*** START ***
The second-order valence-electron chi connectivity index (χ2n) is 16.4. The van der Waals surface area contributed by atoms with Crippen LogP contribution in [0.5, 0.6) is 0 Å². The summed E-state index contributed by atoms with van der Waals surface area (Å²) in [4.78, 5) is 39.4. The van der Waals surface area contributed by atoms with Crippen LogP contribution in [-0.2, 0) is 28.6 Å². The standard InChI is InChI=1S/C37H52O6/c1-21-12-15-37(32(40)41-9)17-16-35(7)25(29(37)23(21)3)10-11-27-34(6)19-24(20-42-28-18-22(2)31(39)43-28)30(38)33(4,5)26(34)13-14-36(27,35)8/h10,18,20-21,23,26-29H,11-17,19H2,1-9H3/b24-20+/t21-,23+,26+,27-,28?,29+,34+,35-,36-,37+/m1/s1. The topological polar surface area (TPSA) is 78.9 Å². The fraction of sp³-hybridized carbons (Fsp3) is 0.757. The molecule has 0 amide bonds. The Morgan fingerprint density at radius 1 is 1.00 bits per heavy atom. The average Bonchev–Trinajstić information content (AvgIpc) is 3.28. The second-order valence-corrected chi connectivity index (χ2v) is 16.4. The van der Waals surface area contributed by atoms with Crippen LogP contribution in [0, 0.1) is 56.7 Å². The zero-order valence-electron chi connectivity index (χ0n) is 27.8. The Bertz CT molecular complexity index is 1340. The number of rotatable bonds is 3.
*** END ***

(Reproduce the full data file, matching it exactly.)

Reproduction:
The second-order valence-electron chi connectivity index (χ2n) is 16.4. The van der Waals surface area contributed by atoms with Crippen LogP contribution in [0.5, 0.6) is 0 Å². The summed E-state index contributed by atoms with van der Waals surface area (Å²) in [4.78, 5) is 39.4. The van der Waals surface area contributed by atoms with Crippen LogP contribution in [-0.2, 0) is 28.6 Å². The standard InChI is InChI=1S/C37H52O6/c1-21-12-15-37(32(40)41-9)17-16-35(7)25(29(37)23(21)3)10-11-27-34(6)19-24(20-42-28-18-22(2)31(39)43-28)30(38)33(4,5)26(34)13-14-36(27,35)8/h10,18,20-21,23,26-29H,11-17,19H2,1-9H3/b24-20+/t21-,23+,26+,27-,28?,29+,34+,35-,36-,37+/m1/s1. The topological polar surface area (TPSA) is 78.9 Å². The fraction of sp³-hybridized carbons (Fsp3) is 0.757. The molecule has 0 amide bonds. The Morgan fingerprint density at radius 1 is 1.00 bits per heavy atom. The average Bonchev–Trinajstić information content (AvgIpc) is 3.28. The second-order valence-corrected chi connectivity index (χ2v) is 16.4. The van der Waals surface area contributed by atoms with Crippen LogP contribution in [0, 0.1) is 56.7 Å². The zero-order valence-electron chi connectivity index (χ0n) is 27.8. The Bertz CT molecular complexity index is 1340. The number of rotatable bonds is 3.